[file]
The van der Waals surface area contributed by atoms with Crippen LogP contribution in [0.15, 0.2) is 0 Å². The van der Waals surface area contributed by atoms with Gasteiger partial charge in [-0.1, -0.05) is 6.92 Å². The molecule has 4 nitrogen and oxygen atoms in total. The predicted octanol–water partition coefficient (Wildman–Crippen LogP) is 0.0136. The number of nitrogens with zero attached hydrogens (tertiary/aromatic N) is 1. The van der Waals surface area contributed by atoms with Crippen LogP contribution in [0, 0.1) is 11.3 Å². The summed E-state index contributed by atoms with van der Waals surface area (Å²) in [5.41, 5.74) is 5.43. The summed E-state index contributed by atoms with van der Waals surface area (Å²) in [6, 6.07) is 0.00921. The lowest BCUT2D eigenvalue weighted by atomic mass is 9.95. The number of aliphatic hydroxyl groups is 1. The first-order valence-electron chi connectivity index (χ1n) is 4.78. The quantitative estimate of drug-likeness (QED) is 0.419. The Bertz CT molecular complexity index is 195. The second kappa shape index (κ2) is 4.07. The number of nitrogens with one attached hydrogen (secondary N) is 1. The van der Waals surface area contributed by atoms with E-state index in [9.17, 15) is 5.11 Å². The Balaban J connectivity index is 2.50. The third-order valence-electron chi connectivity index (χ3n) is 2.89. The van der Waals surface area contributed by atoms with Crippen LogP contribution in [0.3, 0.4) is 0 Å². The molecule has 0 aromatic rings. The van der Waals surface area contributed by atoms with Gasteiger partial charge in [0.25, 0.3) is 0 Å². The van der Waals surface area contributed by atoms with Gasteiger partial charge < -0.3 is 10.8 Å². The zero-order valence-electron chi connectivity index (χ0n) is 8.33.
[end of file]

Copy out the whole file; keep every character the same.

The van der Waals surface area contributed by atoms with Crippen LogP contribution in [0.15, 0.2) is 0 Å². The van der Waals surface area contributed by atoms with Gasteiger partial charge in [-0.1, -0.05) is 6.92 Å². The molecule has 4 nitrogen and oxygen atoms in total. The predicted octanol–water partition coefficient (Wildman–Crippen LogP) is 0.0136. The number of nitrogens with zero attached hydrogens (tertiary/aromatic N) is 1. The van der Waals surface area contributed by atoms with Crippen LogP contribution in [0, 0.1) is 11.3 Å². The summed E-state index contributed by atoms with van der Waals surface area (Å²) in [5.41, 5.74) is 5.43. The summed E-state index contributed by atoms with van der Waals surface area (Å²) in [6, 6.07) is 0.00921. The lowest BCUT2D eigenvalue weighted by atomic mass is 9.95. The number of aliphatic hydroxyl groups is 1. The first-order valence-electron chi connectivity index (χ1n) is 4.78. The quantitative estimate of drug-likeness (QED) is 0.419. The Bertz CT molecular complexity index is 195. The second kappa shape index (κ2) is 4.07. The number of nitrogens with one attached hydrogen (secondary N) is 1. The van der Waals surface area contributed by atoms with E-state index in [9.17, 15) is 5.11 Å². The Balaban J connectivity index is 2.50. The third-order valence-electron chi connectivity index (χ3n) is 2.89. The van der Waals surface area contributed by atoms with Crippen LogP contribution in [0.3, 0.4) is 0 Å². The molecule has 0 aromatic rings. The van der Waals surface area contributed by atoms with Gasteiger partial charge in [0.25, 0.3) is 0 Å². The van der Waals surface area contributed by atoms with Gasteiger partial charge < -0.3 is 10.8 Å². The zero-order valence-electron chi connectivity index (χ0n) is 8.33.